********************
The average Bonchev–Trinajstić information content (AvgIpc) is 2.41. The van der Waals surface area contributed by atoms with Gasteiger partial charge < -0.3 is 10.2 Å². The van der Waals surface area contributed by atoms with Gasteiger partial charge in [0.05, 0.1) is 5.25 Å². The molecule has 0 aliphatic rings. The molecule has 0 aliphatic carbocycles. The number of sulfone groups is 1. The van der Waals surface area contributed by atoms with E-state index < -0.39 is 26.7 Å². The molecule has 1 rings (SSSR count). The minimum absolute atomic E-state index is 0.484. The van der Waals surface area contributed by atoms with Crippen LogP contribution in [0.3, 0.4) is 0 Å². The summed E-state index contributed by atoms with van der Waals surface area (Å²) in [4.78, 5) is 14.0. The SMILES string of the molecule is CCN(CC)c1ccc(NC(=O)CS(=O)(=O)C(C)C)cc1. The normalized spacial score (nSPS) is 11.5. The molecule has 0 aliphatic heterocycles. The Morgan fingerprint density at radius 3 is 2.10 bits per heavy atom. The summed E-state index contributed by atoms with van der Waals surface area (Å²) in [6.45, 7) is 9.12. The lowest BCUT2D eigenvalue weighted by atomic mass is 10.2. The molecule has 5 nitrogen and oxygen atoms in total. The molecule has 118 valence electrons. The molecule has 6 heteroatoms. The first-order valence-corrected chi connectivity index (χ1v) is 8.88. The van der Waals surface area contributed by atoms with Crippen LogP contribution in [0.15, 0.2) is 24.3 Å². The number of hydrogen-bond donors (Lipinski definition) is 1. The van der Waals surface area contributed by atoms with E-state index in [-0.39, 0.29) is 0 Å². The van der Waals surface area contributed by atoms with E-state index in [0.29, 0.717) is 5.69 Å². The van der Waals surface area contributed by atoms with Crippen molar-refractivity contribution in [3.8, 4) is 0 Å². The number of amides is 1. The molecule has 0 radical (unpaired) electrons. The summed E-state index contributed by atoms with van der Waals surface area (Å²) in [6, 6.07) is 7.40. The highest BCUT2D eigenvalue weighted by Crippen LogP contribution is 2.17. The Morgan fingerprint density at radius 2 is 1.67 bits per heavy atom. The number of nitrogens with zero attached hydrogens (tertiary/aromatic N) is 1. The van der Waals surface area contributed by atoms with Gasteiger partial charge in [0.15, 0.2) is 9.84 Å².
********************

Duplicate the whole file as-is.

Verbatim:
The average Bonchev–Trinajstić information content (AvgIpc) is 2.41. The van der Waals surface area contributed by atoms with Gasteiger partial charge < -0.3 is 10.2 Å². The van der Waals surface area contributed by atoms with Gasteiger partial charge in [0.05, 0.1) is 5.25 Å². The molecule has 0 aliphatic rings. The molecule has 0 aliphatic carbocycles. The number of sulfone groups is 1. The van der Waals surface area contributed by atoms with E-state index < -0.39 is 26.7 Å². The molecule has 1 rings (SSSR count). The minimum absolute atomic E-state index is 0.484. The van der Waals surface area contributed by atoms with Crippen LogP contribution in [0.3, 0.4) is 0 Å². The summed E-state index contributed by atoms with van der Waals surface area (Å²) in [4.78, 5) is 14.0. The SMILES string of the molecule is CCN(CC)c1ccc(NC(=O)CS(=O)(=O)C(C)C)cc1. The normalized spacial score (nSPS) is 11.5. The molecule has 0 aliphatic heterocycles. The Morgan fingerprint density at radius 3 is 2.10 bits per heavy atom. The summed E-state index contributed by atoms with van der Waals surface area (Å²) in [6.45, 7) is 9.12. The lowest BCUT2D eigenvalue weighted by atomic mass is 10.2. The molecule has 5 nitrogen and oxygen atoms in total. The molecule has 118 valence electrons. The molecule has 6 heteroatoms. The first-order valence-corrected chi connectivity index (χ1v) is 8.88. The van der Waals surface area contributed by atoms with Crippen LogP contribution in [0.15, 0.2) is 24.3 Å². The number of hydrogen-bond donors (Lipinski definition) is 1. The van der Waals surface area contributed by atoms with E-state index in [-0.39, 0.29) is 0 Å². The van der Waals surface area contributed by atoms with E-state index in [0.29, 0.717) is 5.69 Å². The van der Waals surface area contributed by atoms with Crippen molar-refractivity contribution in [3.8, 4) is 0 Å². The number of amides is 1. The molecule has 0 radical (unpaired) electrons. The summed E-state index contributed by atoms with van der Waals surface area (Å²) in [6, 6.07) is 7.40. The highest BCUT2D eigenvalue weighted by Crippen LogP contribution is 2.17. The Morgan fingerprint density at radius 2 is 1.67 bits per heavy atom. The number of nitrogens with zero attached hydrogens (tertiary/aromatic N) is 1. The van der Waals surface area contributed by atoms with Gasteiger partial charge in [0.15, 0.2) is 9.84 Å².